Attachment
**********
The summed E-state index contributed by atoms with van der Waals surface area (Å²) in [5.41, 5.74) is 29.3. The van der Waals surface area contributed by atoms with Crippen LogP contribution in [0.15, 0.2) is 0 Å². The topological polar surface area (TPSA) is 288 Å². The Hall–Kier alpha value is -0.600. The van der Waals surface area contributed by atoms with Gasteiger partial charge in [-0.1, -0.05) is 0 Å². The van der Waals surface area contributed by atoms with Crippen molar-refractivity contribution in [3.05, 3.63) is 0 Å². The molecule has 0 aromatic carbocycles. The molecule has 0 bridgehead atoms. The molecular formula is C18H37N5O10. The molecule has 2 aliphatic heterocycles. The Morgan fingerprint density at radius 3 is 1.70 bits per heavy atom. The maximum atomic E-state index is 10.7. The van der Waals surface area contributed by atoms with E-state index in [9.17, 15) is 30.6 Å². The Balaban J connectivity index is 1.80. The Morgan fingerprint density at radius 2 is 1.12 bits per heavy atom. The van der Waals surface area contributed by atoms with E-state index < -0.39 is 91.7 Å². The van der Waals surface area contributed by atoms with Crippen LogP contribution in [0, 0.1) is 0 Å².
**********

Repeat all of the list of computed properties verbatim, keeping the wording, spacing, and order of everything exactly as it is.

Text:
The summed E-state index contributed by atoms with van der Waals surface area (Å²) in [5.41, 5.74) is 29.3. The van der Waals surface area contributed by atoms with Crippen LogP contribution in [0.15, 0.2) is 0 Å². The topological polar surface area (TPSA) is 288 Å². The Hall–Kier alpha value is -0.600. The van der Waals surface area contributed by atoms with Gasteiger partial charge in [-0.1, -0.05) is 0 Å². The van der Waals surface area contributed by atoms with Crippen molar-refractivity contribution in [3.05, 3.63) is 0 Å². The molecule has 0 aromatic carbocycles. The molecule has 0 bridgehead atoms. The molecular formula is C18H37N5O10. The molecule has 2 aliphatic heterocycles. The Morgan fingerprint density at radius 3 is 1.70 bits per heavy atom. The maximum atomic E-state index is 10.7. The van der Waals surface area contributed by atoms with E-state index in [9.17, 15) is 30.6 Å². The Balaban J connectivity index is 1.80. The Morgan fingerprint density at radius 2 is 1.12 bits per heavy atom. The van der Waals surface area contributed by atoms with E-state index < -0.39 is 91.7 Å². The van der Waals surface area contributed by atoms with Crippen LogP contribution in [0, 0.1) is 0 Å².